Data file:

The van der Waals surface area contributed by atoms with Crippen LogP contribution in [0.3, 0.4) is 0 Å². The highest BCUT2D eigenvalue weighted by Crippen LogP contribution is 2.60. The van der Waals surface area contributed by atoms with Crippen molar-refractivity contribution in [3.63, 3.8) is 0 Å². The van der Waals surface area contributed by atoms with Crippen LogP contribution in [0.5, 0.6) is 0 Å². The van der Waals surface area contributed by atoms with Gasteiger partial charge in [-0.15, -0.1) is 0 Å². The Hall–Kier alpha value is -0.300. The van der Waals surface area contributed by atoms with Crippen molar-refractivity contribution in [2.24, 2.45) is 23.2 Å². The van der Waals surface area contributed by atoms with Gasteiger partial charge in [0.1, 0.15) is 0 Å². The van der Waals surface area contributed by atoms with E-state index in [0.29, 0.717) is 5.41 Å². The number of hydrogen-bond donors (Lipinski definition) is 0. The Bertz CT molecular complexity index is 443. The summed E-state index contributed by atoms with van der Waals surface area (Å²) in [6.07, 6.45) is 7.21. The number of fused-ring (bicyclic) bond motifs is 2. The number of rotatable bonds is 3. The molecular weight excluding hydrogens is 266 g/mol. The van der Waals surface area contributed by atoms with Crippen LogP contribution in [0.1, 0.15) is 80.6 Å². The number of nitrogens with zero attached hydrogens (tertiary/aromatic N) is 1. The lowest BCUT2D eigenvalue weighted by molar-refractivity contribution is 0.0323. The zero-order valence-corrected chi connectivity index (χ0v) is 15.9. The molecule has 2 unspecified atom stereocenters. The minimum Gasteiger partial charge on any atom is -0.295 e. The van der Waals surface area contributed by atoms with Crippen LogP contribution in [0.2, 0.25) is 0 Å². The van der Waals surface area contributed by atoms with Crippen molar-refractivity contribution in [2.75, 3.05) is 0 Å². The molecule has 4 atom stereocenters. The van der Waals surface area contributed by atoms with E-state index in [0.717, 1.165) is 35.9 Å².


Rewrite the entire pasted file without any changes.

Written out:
The van der Waals surface area contributed by atoms with Crippen LogP contribution in [0.3, 0.4) is 0 Å². The highest BCUT2D eigenvalue weighted by Crippen LogP contribution is 2.60. The van der Waals surface area contributed by atoms with Crippen molar-refractivity contribution in [3.63, 3.8) is 0 Å². The van der Waals surface area contributed by atoms with Crippen LogP contribution in [0.5, 0.6) is 0 Å². The van der Waals surface area contributed by atoms with Gasteiger partial charge in [-0.15, -0.1) is 0 Å². The Hall–Kier alpha value is -0.300. The van der Waals surface area contributed by atoms with Crippen molar-refractivity contribution in [2.24, 2.45) is 23.2 Å². The van der Waals surface area contributed by atoms with Gasteiger partial charge in [0.1, 0.15) is 0 Å². The van der Waals surface area contributed by atoms with E-state index in [0.29, 0.717) is 5.41 Å². The number of hydrogen-bond donors (Lipinski definition) is 0. The Bertz CT molecular complexity index is 443. The summed E-state index contributed by atoms with van der Waals surface area (Å²) in [6.07, 6.45) is 7.21. The number of fused-ring (bicyclic) bond motifs is 2. The number of rotatable bonds is 3. The molecular weight excluding hydrogens is 266 g/mol. The van der Waals surface area contributed by atoms with Crippen LogP contribution in [0.1, 0.15) is 80.6 Å². The number of nitrogens with zero attached hydrogens (tertiary/aromatic N) is 1. The lowest BCUT2D eigenvalue weighted by molar-refractivity contribution is 0.0323. The zero-order valence-corrected chi connectivity index (χ0v) is 15.9. The molecule has 2 unspecified atom stereocenters. The minimum Gasteiger partial charge on any atom is -0.295 e. The van der Waals surface area contributed by atoms with Crippen LogP contribution in [0.2, 0.25) is 0 Å². The van der Waals surface area contributed by atoms with Crippen molar-refractivity contribution in [2.75, 3.05) is 0 Å². The molecule has 4 atom stereocenters. The van der Waals surface area contributed by atoms with E-state index in [0.717, 1.165) is 35.9 Å².